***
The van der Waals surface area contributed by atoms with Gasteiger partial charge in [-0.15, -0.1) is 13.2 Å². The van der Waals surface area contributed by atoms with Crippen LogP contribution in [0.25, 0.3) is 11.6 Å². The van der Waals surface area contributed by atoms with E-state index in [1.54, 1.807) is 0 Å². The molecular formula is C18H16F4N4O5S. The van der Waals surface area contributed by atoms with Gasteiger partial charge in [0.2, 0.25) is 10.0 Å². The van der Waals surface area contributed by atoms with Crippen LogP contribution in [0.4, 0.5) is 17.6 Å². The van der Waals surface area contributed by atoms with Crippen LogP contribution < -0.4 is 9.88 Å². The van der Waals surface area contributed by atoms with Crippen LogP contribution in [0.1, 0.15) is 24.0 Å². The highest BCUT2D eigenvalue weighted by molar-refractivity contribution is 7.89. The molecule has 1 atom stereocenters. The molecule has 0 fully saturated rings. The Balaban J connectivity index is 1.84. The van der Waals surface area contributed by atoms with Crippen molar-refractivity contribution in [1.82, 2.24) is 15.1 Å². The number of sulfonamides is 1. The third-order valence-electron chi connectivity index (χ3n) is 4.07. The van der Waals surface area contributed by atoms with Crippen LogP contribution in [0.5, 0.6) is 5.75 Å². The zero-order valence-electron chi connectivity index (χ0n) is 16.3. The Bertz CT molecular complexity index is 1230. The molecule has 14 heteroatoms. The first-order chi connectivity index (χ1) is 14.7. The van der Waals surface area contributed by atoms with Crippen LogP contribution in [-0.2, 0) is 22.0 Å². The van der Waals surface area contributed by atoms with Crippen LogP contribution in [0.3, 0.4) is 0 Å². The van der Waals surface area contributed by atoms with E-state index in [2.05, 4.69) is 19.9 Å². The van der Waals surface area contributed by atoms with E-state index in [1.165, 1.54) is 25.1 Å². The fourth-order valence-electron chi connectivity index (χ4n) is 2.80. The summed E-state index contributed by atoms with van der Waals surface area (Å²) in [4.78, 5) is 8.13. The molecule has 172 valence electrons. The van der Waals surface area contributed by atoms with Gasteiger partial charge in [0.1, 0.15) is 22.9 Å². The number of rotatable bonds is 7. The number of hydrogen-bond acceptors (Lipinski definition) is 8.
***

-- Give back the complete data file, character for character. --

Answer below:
The van der Waals surface area contributed by atoms with Gasteiger partial charge in [-0.15, -0.1) is 13.2 Å². The van der Waals surface area contributed by atoms with Crippen LogP contribution in [0.25, 0.3) is 11.6 Å². The van der Waals surface area contributed by atoms with E-state index in [1.54, 1.807) is 0 Å². The molecular formula is C18H16F4N4O5S. The van der Waals surface area contributed by atoms with Gasteiger partial charge in [0.2, 0.25) is 10.0 Å². The van der Waals surface area contributed by atoms with Crippen LogP contribution in [0.4, 0.5) is 17.6 Å². The van der Waals surface area contributed by atoms with Crippen LogP contribution < -0.4 is 9.88 Å². The van der Waals surface area contributed by atoms with Crippen LogP contribution in [0.1, 0.15) is 24.0 Å². The highest BCUT2D eigenvalue weighted by molar-refractivity contribution is 7.89. The molecule has 1 atom stereocenters. The molecule has 0 fully saturated rings. The Balaban J connectivity index is 1.84. The van der Waals surface area contributed by atoms with Crippen molar-refractivity contribution in [1.82, 2.24) is 15.1 Å². The number of sulfonamides is 1. The third-order valence-electron chi connectivity index (χ3n) is 4.07. The van der Waals surface area contributed by atoms with Crippen LogP contribution in [0.5, 0.6) is 5.75 Å². The zero-order valence-electron chi connectivity index (χ0n) is 16.3. The Bertz CT molecular complexity index is 1230. The molecule has 14 heteroatoms. The first-order chi connectivity index (χ1) is 14.7. The van der Waals surface area contributed by atoms with Crippen LogP contribution in [-0.2, 0) is 22.0 Å². The van der Waals surface area contributed by atoms with Crippen LogP contribution in [0.3, 0.4) is 0 Å². The van der Waals surface area contributed by atoms with E-state index in [2.05, 4.69) is 19.9 Å². The van der Waals surface area contributed by atoms with E-state index in [1.165, 1.54) is 25.1 Å². The fourth-order valence-electron chi connectivity index (χ4n) is 2.80. The summed E-state index contributed by atoms with van der Waals surface area (Å²) in [4.78, 5) is 8.13. The molecule has 172 valence electrons. The van der Waals surface area contributed by atoms with Gasteiger partial charge in [0.1, 0.15) is 22.9 Å². The number of rotatable bonds is 7. The number of hydrogen-bond acceptors (Lipinski definition) is 8.